To reduce the development of drug-resistant bacteria and maintain the effectiveness of AVYCAZ and other antibacterial drugs, AVYCAZ should be used only to treat infections that are proven or strongly suspected to be caused by susceptible bacteria.
IMPORTANT SAFETY INFORMATION
AVYCAZ is contraindicated in patients with known serious hypersensitivity to the components of AVYCAZ (ceftazidime and avibactam), avibactam‑containing products, or other members of the cephalosporin class.
WARNINGS AND PRECAUTIONS
- In a Phase 3 complicated intra-abdominal infections (cIAI) trial, clinical cure rates were lower in a subgroup of patients with baseline creatinine clearance (CrCl) of 30 to less than or equal to 50 mL/min compared to those with CrCl greater than 50 mL/min. The reduction in clinical cure rates was more marked in patients treated with AVYCAZ plus metronidazole compared to meropenem-treated patients. Clinical cure rates in patients with normal renal function/mild renal impairment (CrCl greater than 50 mL/min) was 85% (322/379) with AVYCAZ plus metronidazole vs 86% (321/373) with meropenem, and clinical cure rates in patients with moderate renal impairment (CrCl 30 to less than or equal to 50 mL/min) was 45% (14/31) with AVYCAZ plus metronidazole vs 74% (26/35) with meropenem. Within this subgroup, patients treated with AVYCAZ received a 33% lower daily dose than is currently recommended for patients with CrCl of 30 to less than or equal to 50 mL/min. Monitor CrCl at least daily in patients with changing renal function and adjust the dosage of AVYCAZ accordingly.
- Serious and occasionally fatal hypersensitivity (anaphylactic) reactions and serious skin reactions have been reported in patients receiving beta-lactam antibacterial drugs. Before therapy with AVYCAZ is instituted, careful inquiry about previous hypersensitivity reactions to other cephalosporins, penicillins, or carbapenems should be made. Exercise caution if this product is to be given to a penicillin or other beta-lactam-allergic patient because cross sensitivity among beta-lactam antibacterial drugs has been established. Discontinue the drug if an allergic reaction to AVYCAZ occurs.
- Clostridium difficile-associated diarrhea (CDAD) has been reported for nearly all systemic antibacterial drugs, including AVYCAZ, and may range in severity from mild diarrhea to fatal colitis. Careful medical history is necessary because CDAD has been reported to occur more than 2 months after the administration of antibacterial drugs. If CDAD is suspected or confirmed, antibacterials not directed against C. difficile should be discontinued, if possible.
- Seizures, nonconvulsive status epilepticus, encephalopathy, coma, asterixis, neuromuscular excitability, and myoclonia have been reported in patients treated with ceftazidime, particularly in the setting of renal impairment. Adjust dosing based on creatinine clearance.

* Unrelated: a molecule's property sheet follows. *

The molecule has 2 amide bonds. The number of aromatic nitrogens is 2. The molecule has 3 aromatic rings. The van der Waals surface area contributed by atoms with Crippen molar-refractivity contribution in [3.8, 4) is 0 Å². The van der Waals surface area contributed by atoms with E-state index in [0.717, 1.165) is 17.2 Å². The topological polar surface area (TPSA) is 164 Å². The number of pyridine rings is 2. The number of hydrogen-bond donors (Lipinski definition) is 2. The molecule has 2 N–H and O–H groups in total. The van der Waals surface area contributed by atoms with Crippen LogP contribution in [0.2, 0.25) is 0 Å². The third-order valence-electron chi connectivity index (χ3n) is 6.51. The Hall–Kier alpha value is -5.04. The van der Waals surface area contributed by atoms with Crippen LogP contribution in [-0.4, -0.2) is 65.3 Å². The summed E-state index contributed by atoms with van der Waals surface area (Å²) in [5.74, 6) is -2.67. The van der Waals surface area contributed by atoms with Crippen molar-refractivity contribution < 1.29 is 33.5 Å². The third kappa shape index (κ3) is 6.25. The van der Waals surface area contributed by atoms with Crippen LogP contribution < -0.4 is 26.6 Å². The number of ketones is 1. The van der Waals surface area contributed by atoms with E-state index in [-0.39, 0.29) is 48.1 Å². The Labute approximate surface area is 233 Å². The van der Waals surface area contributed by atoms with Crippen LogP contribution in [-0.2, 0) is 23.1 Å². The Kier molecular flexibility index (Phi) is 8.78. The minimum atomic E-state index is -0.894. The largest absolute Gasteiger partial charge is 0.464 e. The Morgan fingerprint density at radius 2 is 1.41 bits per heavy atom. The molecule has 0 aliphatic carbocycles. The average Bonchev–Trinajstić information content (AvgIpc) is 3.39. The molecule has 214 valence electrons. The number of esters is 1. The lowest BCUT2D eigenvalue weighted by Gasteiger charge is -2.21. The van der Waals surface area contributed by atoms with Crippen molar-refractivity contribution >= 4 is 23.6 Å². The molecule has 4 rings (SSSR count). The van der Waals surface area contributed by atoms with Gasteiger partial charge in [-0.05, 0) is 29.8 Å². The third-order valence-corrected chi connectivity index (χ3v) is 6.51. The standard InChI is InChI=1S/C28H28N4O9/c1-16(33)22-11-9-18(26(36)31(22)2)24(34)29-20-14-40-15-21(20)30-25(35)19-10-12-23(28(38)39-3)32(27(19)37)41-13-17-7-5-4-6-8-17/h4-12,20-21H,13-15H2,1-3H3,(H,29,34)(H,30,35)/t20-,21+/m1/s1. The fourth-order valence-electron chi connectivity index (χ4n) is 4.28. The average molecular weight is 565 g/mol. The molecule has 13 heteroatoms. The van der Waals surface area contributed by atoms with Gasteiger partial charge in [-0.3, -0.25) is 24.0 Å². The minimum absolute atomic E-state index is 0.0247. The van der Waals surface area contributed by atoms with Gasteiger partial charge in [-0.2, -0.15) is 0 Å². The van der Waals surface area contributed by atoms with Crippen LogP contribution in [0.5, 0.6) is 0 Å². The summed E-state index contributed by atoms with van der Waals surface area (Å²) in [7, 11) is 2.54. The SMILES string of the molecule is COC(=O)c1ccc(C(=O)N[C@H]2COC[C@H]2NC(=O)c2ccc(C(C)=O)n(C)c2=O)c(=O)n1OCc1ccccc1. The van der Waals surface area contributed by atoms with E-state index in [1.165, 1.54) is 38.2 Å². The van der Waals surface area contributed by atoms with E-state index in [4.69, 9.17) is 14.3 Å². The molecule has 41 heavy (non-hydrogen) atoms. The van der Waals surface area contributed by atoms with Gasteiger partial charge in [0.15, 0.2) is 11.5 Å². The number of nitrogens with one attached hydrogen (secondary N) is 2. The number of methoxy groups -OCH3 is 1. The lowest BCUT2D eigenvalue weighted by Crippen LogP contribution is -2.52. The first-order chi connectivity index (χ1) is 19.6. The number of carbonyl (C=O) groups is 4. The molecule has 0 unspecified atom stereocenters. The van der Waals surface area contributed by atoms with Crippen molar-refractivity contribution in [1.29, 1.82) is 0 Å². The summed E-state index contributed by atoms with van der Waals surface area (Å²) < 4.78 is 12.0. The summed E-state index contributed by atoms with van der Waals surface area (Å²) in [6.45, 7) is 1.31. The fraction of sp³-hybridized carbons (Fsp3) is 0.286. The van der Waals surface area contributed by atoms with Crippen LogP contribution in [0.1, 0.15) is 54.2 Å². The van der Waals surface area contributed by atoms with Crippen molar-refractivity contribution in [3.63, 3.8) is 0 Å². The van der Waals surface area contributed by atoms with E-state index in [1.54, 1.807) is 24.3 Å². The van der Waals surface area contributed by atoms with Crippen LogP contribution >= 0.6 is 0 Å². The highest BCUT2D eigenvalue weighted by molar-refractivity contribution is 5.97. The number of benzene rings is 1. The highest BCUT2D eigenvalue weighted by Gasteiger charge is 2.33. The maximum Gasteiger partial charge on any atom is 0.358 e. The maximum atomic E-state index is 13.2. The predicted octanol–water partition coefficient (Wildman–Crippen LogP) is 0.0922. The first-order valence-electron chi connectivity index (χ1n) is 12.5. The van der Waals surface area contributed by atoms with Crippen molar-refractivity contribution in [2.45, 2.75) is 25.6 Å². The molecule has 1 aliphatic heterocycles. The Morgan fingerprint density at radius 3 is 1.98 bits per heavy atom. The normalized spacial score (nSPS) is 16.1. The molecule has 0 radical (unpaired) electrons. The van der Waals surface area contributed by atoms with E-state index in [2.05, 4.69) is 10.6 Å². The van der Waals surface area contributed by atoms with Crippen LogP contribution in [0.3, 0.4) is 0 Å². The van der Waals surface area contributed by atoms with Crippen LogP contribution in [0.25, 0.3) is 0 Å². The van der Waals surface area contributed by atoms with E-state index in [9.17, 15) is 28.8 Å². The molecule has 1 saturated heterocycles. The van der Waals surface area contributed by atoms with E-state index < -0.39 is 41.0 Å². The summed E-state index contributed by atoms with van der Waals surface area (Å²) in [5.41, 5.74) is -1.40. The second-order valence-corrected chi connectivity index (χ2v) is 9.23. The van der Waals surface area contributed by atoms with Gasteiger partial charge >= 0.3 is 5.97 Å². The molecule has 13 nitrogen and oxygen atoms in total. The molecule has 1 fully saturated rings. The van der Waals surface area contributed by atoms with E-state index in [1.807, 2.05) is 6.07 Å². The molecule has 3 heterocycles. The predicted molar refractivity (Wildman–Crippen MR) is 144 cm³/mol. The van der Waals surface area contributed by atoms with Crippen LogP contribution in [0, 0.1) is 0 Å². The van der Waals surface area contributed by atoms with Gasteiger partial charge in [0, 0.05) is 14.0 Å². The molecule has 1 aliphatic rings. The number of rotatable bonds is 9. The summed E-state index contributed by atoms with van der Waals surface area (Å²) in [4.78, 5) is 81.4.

- Prescribing AVYCAZ in the absence of a proven or strongly suspected bacterial infection is unlikely to provide benefit to the patient and increases the risk of the development of drug-resistant bacteria.
- The most common adverse reactions (incidence of >10% in either indication) were vomiting (14%), nausea (10%), constipation (10%), and anxiety (10%).
Please see the full Prescribing Information for AVYCAZ at www.avycaz.com.
Allergan plc (NYSE: AGN), headquartered in Dublin, Ireland, is a unique, global pharmaceutical company and a leader in a new industry model – Growth Pharma. Allergan is focused on developing, manufacturing and commercializing innovative branded pharmaceuticals, high-quality generic and over-the-counter medicines and biologic products for patients around the world.
Allergan markets a portfolio of best-in-class products that provide valuable treatments for the central nervous system, eye care, medical aesthetics, gastroenterology, women's health, urology, cardiovascular and anti-infective therapeutic categories, and operates the world's third-largest global generics business, providing patients around the globe with increased access to affordable, high-quality medicines. Allergan is an industry leader in research and development, with one of the broadest development pipelines in the pharmaceutical industry and a leading position in the submission of generic product applications globally.
With commercial operations in approximately 100 countries, Allergan is committed to working with physicians, healthcare providers and patients to deliver innovative and meaningful treatments that help people around the world live longer, healthier lives.
For more information, visit Allergan's website at www.allergan.com.
Statements contained in this press release that refer to future events or other non-historical facts are forward-looking statements that reflect Allergan's current perspective of existing trends and information as of the date of this release. Except as expressly required by law, Allergan disclaims any intent or obligation to update these forward-looking statements. Actual results may differ materially from Allergan's current expectations depending upon a number of factors affecting Allergan's business. These factors include, among others, the difficulty of predicting the timing or outcome of FDA approvals or actions, if any; the impact of competitive products and pricing; market acceptance of and continued demand for Allergan's products; difficulties or delays in manufacturing; and other risks and uncertainties detailed in Allergan's periodic public filings with the Securities and Exchange Commission, including but not limited to Allergan's Quarterly Report on Form 10-Q for the quarter ended June 30, 2015 (such periodic public filings having been filed under the "Actavis plc" name). Except as expressly required by law, Allergan disclaims any intent or obligation to update these forward-looking statements.
1 Antibiotic resistance threats in the United States, 2013. Centers for Disease Control and Prevention website. http://www.cdc.gov/drugresistance/pdf/ar-threats-2013-508.pdf. Accessed October 5, 2015.